Amazon today announced its Big Fall Books Preview. In anticipation of the publishing season that’s known for some of the most exciting debuts, well-regarded nonfiction and blockbuster fiction, the Amazon Books Editors have made their selections for fall’s ten most intriguing releases. Their Big Fall Books Preview also features the season’s most anticipated releases in fiction, nonfiction, cookbooks, biographies and mysteries, along with the most exciting upcoming releases for kids and teens.
Below are the Amazon Books Editors’ picks for the 10 most intriguing books of Fall, listed alphabetically by author:
- “Telegraph Avenue” by Michael Chabon: The beloved author of “The Amazing Adventures of Kavalier and Clay” returns with a knowing story of life in politically correct northern California.
- “America Again: Re-becoming the Greatness We Never Weren’t” by Stephen Colbert: According to the author and TV phenomenon, this one might “singlebookedly pull this country back from the brink.”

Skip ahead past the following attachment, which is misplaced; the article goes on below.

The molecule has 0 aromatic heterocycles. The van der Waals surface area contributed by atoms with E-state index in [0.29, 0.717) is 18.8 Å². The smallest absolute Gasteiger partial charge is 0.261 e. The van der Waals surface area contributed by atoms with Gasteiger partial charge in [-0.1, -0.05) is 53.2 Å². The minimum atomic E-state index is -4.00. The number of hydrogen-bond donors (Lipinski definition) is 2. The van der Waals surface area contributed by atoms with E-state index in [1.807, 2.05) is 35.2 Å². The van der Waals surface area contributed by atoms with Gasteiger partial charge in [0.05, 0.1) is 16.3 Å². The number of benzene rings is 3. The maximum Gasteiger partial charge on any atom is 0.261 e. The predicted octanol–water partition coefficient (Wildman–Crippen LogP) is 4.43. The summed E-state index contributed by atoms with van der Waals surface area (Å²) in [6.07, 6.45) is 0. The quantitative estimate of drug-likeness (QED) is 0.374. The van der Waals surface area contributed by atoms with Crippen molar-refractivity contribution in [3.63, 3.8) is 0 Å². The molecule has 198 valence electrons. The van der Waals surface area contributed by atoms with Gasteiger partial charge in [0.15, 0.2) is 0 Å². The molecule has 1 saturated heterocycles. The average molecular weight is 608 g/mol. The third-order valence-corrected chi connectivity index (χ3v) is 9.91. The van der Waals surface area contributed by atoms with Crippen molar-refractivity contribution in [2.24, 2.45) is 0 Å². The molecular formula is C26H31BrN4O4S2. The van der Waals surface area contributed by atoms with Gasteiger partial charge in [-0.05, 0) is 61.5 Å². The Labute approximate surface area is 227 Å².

- “The Twelve (Book Two of The Passage Trilogy)” by Justin Cronin: In a world ravaged by the vampire apocalypse that spread in “The Passage,” survivors band together to eradicate the origins of the virus.
- “Winter of the World: Book Two of the Century Trilogy” by Ken Follett: The follow-up to “Fall of Giants” is a doorstop of a tale of World War II and the nuclear age.
- “Flight Behavior” by Barbara Kingsolver: Global warming has never been so fascinating—or beautiful—as in this novel by the renowned author of “The Poisonwood Bible.”
- “The Casual Vacancy” by J.K. Rowling: The very definition of “highly anticipated,” this blackly comic tale of a town in trouble is the Harry Potter creator’s first book expressly for adults.
- “Joseph Anton: A Memoir” by Salman Rushdie: From the celebrated novelist, the true-life tale of hiding for his life.
- “NW” by Zadie Smith: A characteristically brilliant comic novel about four young people making their way in complicated London.
- “The Oath: The Obama White House v. the Supreme Court” by Jeffrey Toobin: A surprising look at how two branches of government do—and don’t—get along.
- “Back to Blood” by Tom Wolfe: Think “Bonfire of the Vanities” goes to Miami. Class, race, politics. It’s all there—in Wolfe’s typically audacious style.